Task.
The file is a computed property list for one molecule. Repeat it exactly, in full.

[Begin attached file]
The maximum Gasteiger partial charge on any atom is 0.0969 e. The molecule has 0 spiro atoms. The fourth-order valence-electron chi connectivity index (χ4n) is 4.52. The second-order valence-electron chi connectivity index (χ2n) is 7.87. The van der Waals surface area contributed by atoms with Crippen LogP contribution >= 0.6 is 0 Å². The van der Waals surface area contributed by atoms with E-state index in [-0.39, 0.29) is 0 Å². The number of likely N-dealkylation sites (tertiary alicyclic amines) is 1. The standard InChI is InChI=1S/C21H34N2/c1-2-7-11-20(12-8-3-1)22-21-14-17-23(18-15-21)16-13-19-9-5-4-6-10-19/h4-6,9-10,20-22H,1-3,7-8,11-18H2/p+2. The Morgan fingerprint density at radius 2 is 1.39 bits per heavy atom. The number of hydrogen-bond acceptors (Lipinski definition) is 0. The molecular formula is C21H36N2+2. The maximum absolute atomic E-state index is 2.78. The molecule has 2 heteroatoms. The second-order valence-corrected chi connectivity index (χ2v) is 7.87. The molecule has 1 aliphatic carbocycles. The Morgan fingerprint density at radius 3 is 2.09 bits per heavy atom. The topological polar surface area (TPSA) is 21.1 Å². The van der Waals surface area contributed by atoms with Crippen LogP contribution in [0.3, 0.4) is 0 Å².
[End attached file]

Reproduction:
The maximum Gasteiger partial charge on any atom is 0.0969 e. The molecule has 0 spiro atoms. The fourth-order valence-electron chi connectivity index (χ4n) is 4.52. The second-order valence-electron chi connectivity index (χ2n) is 7.87. The van der Waals surface area contributed by atoms with Crippen LogP contribution >= 0.6 is 0 Å². The van der Waals surface area contributed by atoms with E-state index in [-0.39, 0.29) is 0 Å². The number of likely N-dealkylation sites (tertiary alicyclic amines) is 1. The standard InChI is InChI=1S/C21H34N2/c1-2-7-11-20(12-8-3-1)22-21-14-17-23(18-15-21)16-13-19-9-5-4-6-10-19/h4-6,9-10,20-22H,1-3,7-8,11-18H2/p+2. The Morgan fingerprint density at radius 2 is 1.39 bits per heavy atom. The number of hydrogen-bond acceptors (Lipinski definition) is 0. The molecular formula is C21H36N2+2. The maximum absolute atomic E-state index is 2.78. The molecule has 2 heteroatoms. The second-order valence-corrected chi connectivity index (χ2v) is 7.87. The molecule has 1 aliphatic carbocycles. The Morgan fingerprint density at radius 3 is 2.09 bits per heavy atom. The topological polar surface area (TPSA) is 21.1 Å². The van der Waals surface area contributed by atoms with Crippen LogP contribution in [0.3, 0.4) is 0 Å².